Tuesday, October 16, 2007


I recently purchased Walter White's Long Tones Accompaniment CD. It contains three 20-minute long tracks, each on a different key centre, so you can sit there and play a 20-minute long G (or C, or whatever). Duke Ellington's famous screaming trumpet player, Cat Anderson, advocated this excercise, and it still finds favour among many of today's top brass players.

It might seem unnecessary to have a CD to play along to but I think it greatly helps me keep focused on the exercise. The music's a bit 'new age' - I doubt I'd choose to listen to it for it's own sake - but it's really good for the long tones: very calming, and the ten bar chunks (play eight, rest two) keep you regular.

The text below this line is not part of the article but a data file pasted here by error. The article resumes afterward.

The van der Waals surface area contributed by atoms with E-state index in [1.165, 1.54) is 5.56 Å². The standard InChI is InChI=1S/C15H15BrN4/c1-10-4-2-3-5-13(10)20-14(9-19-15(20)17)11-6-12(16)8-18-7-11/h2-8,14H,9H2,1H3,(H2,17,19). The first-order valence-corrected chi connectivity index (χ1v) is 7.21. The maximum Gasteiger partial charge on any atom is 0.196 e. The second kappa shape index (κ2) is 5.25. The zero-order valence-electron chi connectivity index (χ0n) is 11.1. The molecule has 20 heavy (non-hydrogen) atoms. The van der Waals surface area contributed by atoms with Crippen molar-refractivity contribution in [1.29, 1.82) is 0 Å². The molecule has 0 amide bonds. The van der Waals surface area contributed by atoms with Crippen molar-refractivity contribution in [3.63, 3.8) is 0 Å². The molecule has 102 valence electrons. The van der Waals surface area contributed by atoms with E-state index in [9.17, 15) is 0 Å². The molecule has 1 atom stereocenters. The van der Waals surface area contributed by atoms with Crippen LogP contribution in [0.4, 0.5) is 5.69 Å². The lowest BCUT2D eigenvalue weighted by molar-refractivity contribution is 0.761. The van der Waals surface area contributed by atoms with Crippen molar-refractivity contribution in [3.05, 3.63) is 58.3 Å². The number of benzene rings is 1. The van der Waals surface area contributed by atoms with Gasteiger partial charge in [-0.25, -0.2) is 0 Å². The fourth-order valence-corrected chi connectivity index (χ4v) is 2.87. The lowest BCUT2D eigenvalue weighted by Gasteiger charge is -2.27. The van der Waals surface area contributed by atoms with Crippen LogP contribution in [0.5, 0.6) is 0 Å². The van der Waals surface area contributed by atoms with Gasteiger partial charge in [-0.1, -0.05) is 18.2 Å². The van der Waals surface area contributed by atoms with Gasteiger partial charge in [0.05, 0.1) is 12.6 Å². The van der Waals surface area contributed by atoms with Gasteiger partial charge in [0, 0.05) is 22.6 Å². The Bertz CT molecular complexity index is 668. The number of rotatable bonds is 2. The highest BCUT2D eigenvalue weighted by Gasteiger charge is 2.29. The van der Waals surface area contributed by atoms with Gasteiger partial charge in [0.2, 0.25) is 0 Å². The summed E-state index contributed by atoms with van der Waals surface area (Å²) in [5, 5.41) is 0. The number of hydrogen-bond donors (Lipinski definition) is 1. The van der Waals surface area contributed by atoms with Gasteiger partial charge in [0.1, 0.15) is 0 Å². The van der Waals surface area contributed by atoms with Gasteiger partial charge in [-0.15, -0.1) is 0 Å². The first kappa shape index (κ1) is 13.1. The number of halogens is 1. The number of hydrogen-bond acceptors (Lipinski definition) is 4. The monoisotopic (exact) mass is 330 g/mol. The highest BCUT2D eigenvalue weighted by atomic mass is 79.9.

A couple of tips for an extra-zen experience:
- Turn off the lights
- Play through a nice reverb. I use Audioease's Altiverb, which means I can sit and play in a virtual Notre Dame Cathedral (or if you can practice in an actual cathedral, that's even better).
- Put on the iTunes visualizer, or kick off Soundstream - a screensaver (for OSX) which responds to sound input - psychedelic.

Oh, and btw, it helps your embouchure!

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